Finally, we find that Plaintiff has not presented sufficient evidence to suggest that Bernard Schneider was aware of the alleged sexual abuse. The only evidence of his knowledge was that, by virtue of his marriage to Marjorie Schneider, he must have known about the kiss she is alleged to have witnessed, which is entirely speculative. Having failed to present evidence to suggest that Bernard Schneider was aware of the alleged abuse, we find that no reasonable jury could find that Bernard Schneider breached a fiduciary duty to Plaintiff simply by signing the Reconciliation. Therefore, we find that summary judgment is appropriate.[20]

E. Count VI - Intentional Infliction of Emotional Distress

Finally, Plaintiff has presented a claim for intentional infliction of emotional distress against Marjorie Schneider. The amended complaint asserts Marjorie Schneider intentionally caused Plaintiff emotional distress when she convinced him to sign the Reconciliation following his failed suicide attempt in 2006. It is alleged that the Reconciliation was an effort to insulate herself, her family and The Apogee Foundation from any liability arising from Plaintiff’s time spent under the Schneiders’ care.[21]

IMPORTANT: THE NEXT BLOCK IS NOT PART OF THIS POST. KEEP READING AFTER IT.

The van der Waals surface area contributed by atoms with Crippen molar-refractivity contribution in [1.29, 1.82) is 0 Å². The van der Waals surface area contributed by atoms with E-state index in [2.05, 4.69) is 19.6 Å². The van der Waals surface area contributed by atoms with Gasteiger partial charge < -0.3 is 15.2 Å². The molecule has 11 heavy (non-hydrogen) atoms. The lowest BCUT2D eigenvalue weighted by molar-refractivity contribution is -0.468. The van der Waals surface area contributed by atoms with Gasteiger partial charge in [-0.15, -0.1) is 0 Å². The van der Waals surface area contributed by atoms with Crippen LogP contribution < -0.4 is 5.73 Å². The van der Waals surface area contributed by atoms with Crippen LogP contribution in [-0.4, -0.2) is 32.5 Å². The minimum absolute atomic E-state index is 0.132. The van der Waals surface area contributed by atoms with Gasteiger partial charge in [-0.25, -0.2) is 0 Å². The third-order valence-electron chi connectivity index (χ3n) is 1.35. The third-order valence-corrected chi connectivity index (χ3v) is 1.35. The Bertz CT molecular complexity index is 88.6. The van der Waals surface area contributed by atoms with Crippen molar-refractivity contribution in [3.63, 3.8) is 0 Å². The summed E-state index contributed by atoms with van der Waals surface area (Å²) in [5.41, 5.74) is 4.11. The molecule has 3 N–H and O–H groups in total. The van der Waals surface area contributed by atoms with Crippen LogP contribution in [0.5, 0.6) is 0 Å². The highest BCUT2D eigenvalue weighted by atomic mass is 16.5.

Under Pennsylvania law, a claim for intentional infliction of emotional distress requires a plaintiff to establish the following elements: “(1) the conduct must be extreme or outrageous; (2) the conduct must be intentional or reckless; (3) it must cause emotional distress; and (4) the distress must be severe.” Chuy v. Philadelphia Eagles Football Club, 595 F.2d 1265, 1273 (3d Cir. 1979). Extreme and outrageous conduct is defined as “conduct so outrageous in character, and so extreme in degree, as to go beyond all possible bounds of decency, and to be regarded as atrocious, and utterly intolerable in a civilized society.” Atkinson v. City of Philadelphia, 2000 WL 793193, at *6 (E.D. Pa. June 20, 2000) (quotation marks and citations omitted). Pennsylvania courts also require a plaintiff asserting a claim for intentional infliction of emotional distress to provide evidence of a physical injury caused by the defendant’s conduct. Hart v. O’Malley, 647 A.2d 542, 554 (Pa.Super. Ct. 1994).